Apple iPhone loaded with Spotify and other music apps

Apple fined £1.5 billion by EU over music streaming competition

Tech giant Apple fined for not allowing music streaming apps like Spotify to tell customers they can subscribe for cheaper if they do not use Apple’s App Store.

Apple has been fined 1.8 billion euros (£1.5 billion) by regulators in Europe for not allowing music streaming apps like Spotify to tell customers they can subscribe for cheaper if they do not use Apple’s App Store.

Apple banned app developers from ‘fully informing iOS users about alternative and cheaper music subscription services outside of the app’, said the European Commission. 

By doing this, it said that Apple had abused its dominant position in the market for distributing music streaming apps, and had broken EU antitrust rules in the process. 

Rachael Kent, a digital economy and society lecturer at King’s College London, says this is a ‘significant victory for consumer rights and fair competition.’ She also warns:

‘It underscores the urgent need for accountability and transparency from the tech giants who dominate the market, and sends an unequivocal message that monopolistic practices will not be tolerated. 

‘Apple’s actions, as detailed by the EU’s investigation, have not only stifled competition but have directly harmed consumers by concealing alternative music subscription services.’

Kent has a lawsuit against Apple on behalf of UK consumers and businesses for excessive App Store charges. This will go to trial in January 2025.

Spotify complaint about Apple to EU

The £1.5 billion fine follows a long-running investigation triggered by a complaint from Swedish streaming service Spotify five years ago. 

Spotify claimed that Apple limits choice and competition by charging a 30% fee on purchases made through the App Store. 

Spotify called this an unfair ‘tax’ which benefits Apple Music, the tech giant’s own music platform which does not get charged the same fees. It also said that it is not allowed to tell customers there are cheaper ways to subscribe outside the App Store.

The European Commission said Apple banned app developers from ‘fully informing iOS users about alternative and cheaper music subscription services outside of the app.’

That is illegal under EU antitrust rules. Apple behaved this way for almost a decade, which meant many users paid ‘significantly higher prices for music streaming subscriptions’, the commission said.

Apple said it would appeal the decision, saying: ‘The decision was reached despite the Commission’s failure to uncover any credible evidence of consumer harm, and ignores the realities of a market that is thriving, competitive, and growing fast.’

UK government to clamp down on big tech dominance

‘This is a pattern of behaviour that extends beyond music and into a host of other Apple services’, said Kent. ‘Most notably, consumers have lost out on billions from the tech giant’s abuse of its dominant position in relation to its App Store.’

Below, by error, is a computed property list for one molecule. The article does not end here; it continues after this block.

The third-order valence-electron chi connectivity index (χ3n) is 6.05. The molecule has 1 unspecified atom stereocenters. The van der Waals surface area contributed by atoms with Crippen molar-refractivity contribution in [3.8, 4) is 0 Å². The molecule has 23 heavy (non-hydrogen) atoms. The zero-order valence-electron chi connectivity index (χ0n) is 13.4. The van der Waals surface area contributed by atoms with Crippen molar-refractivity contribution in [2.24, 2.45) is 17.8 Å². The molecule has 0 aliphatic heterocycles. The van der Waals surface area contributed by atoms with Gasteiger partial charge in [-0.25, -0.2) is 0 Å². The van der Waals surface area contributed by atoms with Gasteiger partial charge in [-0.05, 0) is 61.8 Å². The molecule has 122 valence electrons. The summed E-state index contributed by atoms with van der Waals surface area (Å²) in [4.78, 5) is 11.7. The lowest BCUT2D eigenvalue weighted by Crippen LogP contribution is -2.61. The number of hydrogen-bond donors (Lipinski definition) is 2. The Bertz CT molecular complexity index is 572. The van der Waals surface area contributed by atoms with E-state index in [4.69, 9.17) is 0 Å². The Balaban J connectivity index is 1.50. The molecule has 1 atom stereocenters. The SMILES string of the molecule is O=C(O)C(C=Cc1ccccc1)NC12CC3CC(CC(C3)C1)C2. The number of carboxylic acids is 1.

The new Digital Markets, Competition and Consumers Bill that’s currently working its way through UK parliament, and is expected to come into force in the Autumn, recognises that there are problems with market dominance of big tech. 

Amongst other powers, the bill would give the UK competition watchdog more power to hand down hefty fines to global companies like Apple, Amazon and Google of up to 10% of their global turnover. 

The government is claiming that the bill is expected to save UK consumers £9.7 billion over 10 years. But regulators can’t directly award compensation to consumers who have been left out of pocket because of anti-competitive practices. 

Apple faces two separate UK compensation lawsuits over app store fees 

Dr Rachael Kent, with law firm Hausfeld LLP, accuses Apple of unfair and excessive levels of commission – typically 30% – on apps and in-app digital content. She’s claiming £1.5 billion in compensation for the costs that have been passed onto consumers and businesses. 

Lesley Hannah, a partner at Hausfeld said: ‘Yesterday’s decision is a really positive development  – however, it only addresses one of a number of different types of anti-competitive measures that Apple employs to insulate itself from competition and enable it to charge excessively high commission for App Store transactions.’

For the benefit of UK consumers, Kent said: ‘Whether regulatory action or collective redress in the courts, we need to use every tool at our disposal to ensure that Apple treats its users with fairness and respect.

‘Let this ruling embolden us to advocate for change, holding the likes of Apple to account for their significant influence on our digital lives!’

Another similar UK collective claim aims to recover £785 million in damages for UK app developers. 

Professor Sean Ennis, a professor of competition policy, with law firm Geradin Partners, filed a claim against Apple for abusing its dominant market position to charge app developers excessive commission on apps and in-app purchases of digital content distributed in its App Store.

For more on Dr Rachael Kent’s fight against Apple 

Kent talks to Hausfeld about her claim as part of her new podcast series: ‘Digital Health Diagnosed: Your dose of tech wellbeing’ Episode 3 on Kent v Apple. You can listen and watch on Spotify & YouTube.

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